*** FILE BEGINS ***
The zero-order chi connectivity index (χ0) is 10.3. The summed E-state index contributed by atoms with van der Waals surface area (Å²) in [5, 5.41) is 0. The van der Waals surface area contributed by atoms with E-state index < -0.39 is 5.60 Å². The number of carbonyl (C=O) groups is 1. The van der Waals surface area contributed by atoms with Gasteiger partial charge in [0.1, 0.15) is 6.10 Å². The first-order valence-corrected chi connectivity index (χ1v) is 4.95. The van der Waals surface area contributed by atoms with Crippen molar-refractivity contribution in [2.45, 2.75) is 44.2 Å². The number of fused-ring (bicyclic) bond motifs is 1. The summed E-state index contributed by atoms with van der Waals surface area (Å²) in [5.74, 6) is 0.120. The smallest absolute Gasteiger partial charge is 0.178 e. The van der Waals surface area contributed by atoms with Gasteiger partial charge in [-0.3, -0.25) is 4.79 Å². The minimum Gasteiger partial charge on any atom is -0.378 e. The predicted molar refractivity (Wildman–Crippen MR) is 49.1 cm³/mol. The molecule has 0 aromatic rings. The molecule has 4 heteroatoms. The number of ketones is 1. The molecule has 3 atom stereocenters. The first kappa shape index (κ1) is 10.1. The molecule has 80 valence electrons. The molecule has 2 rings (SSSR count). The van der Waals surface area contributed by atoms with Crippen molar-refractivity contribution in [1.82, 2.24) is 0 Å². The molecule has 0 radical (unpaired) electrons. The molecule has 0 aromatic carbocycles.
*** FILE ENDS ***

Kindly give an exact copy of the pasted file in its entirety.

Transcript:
The zero-order chi connectivity index (χ0) is 10.3. The summed E-state index contributed by atoms with van der Waals surface area (Å²) in [5, 5.41) is 0. The van der Waals surface area contributed by atoms with E-state index < -0.39 is 5.60 Å². The number of carbonyl (C=O) groups is 1. The van der Waals surface area contributed by atoms with Gasteiger partial charge in [0.1, 0.15) is 6.10 Å². The first-order valence-corrected chi connectivity index (χ1v) is 4.95. The van der Waals surface area contributed by atoms with Crippen molar-refractivity contribution in [2.45, 2.75) is 44.2 Å². The number of fused-ring (bicyclic) bond motifs is 1. The summed E-state index contributed by atoms with van der Waals surface area (Å²) in [5.74, 6) is 0.120. The smallest absolute Gasteiger partial charge is 0.178 e. The van der Waals surface area contributed by atoms with Gasteiger partial charge in [-0.3, -0.25) is 4.79 Å². The minimum Gasteiger partial charge on any atom is -0.378 e. The predicted molar refractivity (Wildman–Crippen MR) is 49.1 cm³/mol. The molecule has 0 aromatic rings. The molecule has 4 heteroatoms. The number of ketones is 1. The molecule has 3 atom stereocenters. The first kappa shape index (κ1) is 10.1. The molecule has 80 valence electrons. The molecule has 2 rings (SSSR count). The van der Waals surface area contributed by atoms with Crippen molar-refractivity contribution in [1.82, 2.24) is 0 Å². The molecule has 0 radical (unpaired) electrons. The molecule has 0 aromatic carbocycles.